Saudi Arabia’s economy made the biggest progress globally toward gender equality since 2017, according to a World Bank report released Wednesday.
The World Bank’s “Women, Business and the Law 2020” study, which tracks how laws affect women in 190 economies, scored Saudi Arabia’s economy 70.6 points out of 100, a dramatic increase from its previous score of 31.8 points.
Saudi Arabia was the country to make “the biggest improvement globally” since 2017 according to the World Bank press release, including advances in women’s mobility, sexual harassment, retirement age and economic activity.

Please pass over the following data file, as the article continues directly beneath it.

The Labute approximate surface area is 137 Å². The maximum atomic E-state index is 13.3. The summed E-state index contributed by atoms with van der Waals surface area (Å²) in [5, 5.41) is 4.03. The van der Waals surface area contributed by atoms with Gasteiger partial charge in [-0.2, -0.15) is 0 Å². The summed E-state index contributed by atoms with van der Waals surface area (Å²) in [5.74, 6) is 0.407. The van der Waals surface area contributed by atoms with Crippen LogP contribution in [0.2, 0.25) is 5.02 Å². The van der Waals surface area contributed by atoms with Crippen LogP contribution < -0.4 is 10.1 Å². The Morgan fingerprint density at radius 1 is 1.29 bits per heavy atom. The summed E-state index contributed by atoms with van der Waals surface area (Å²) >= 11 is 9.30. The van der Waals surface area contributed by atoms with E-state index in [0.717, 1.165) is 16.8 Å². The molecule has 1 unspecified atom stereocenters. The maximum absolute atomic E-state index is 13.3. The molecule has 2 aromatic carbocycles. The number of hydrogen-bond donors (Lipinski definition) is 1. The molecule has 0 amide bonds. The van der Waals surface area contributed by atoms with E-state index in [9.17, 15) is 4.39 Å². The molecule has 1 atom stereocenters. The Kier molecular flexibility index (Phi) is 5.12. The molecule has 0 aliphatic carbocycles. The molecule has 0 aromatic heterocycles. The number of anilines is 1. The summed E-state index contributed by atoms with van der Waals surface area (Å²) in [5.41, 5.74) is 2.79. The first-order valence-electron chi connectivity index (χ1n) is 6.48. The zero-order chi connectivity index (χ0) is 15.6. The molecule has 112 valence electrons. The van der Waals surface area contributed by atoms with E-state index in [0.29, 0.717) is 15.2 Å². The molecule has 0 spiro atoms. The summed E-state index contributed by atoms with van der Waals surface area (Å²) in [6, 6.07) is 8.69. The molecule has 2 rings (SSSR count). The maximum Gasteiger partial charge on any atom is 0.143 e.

The study found the Kingdom enacted reforms in six out of eight indicators associated with women’s economic empowerment, from June 2017 to September 2019.
Amendments were adopted to protect women from discrimination in employment, to prohibit employers from dismissing a woman during her pregnancy and maternity leave, and to prohibit gender-based discrimination in accessing financial services.
Saudi Arabia “also equalized the retirement age for women and men at 60 years, extending women’s working lives, earnings, and contributions.”
Under the study’s mobility indicator, which measures a woman’s freedom of movement, Saudi Arabia also made significant strides due to changes in guardianship laws.